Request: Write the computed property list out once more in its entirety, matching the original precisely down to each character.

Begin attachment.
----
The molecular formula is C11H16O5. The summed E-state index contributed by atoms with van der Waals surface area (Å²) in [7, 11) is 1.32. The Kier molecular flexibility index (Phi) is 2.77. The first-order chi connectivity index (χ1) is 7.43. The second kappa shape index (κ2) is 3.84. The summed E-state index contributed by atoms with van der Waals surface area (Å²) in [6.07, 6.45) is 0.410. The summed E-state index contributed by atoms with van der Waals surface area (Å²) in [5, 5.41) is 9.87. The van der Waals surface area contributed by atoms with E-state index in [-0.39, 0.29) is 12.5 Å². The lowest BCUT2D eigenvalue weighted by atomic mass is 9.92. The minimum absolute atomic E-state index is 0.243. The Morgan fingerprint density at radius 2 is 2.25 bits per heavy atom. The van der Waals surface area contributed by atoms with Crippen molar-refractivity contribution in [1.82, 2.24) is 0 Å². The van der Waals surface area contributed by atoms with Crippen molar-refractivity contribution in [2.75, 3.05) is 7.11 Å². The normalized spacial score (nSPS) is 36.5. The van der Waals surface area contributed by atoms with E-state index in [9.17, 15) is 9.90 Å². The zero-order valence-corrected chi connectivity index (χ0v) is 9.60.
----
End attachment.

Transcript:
The molecular formula is C11H16O5. The summed E-state index contributed by atoms with van der Waals surface area (Å²) in [7, 11) is 1.32. The Kier molecular flexibility index (Phi) is 2.77. The first-order chi connectivity index (χ1) is 7.43. The second kappa shape index (κ2) is 3.84. The summed E-state index contributed by atoms with van der Waals surface area (Å²) in [6.07, 6.45) is 0.410. The summed E-state index contributed by atoms with van der Waals surface area (Å²) in [5, 5.41) is 9.87. The van der Waals surface area contributed by atoms with E-state index in [-0.39, 0.29) is 12.5 Å². The lowest BCUT2D eigenvalue weighted by atomic mass is 9.92. The minimum absolute atomic E-state index is 0.243. The Morgan fingerprint density at radius 2 is 2.25 bits per heavy atom. The van der Waals surface area contributed by atoms with Crippen molar-refractivity contribution in [1.82, 2.24) is 0 Å². The van der Waals surface area contributed by atoms with Crippen molar-refractivity contribution in [2.75, 3.05) is 7.11 Å². The normalized spacial score (nSPS) is 36.5. The van der Waals surface area contributed by atoms with E-state index in [9.17, 15) is 9.90 Å². The zero-order valence-corrected chi connectivity index (χ0v) is 9.60.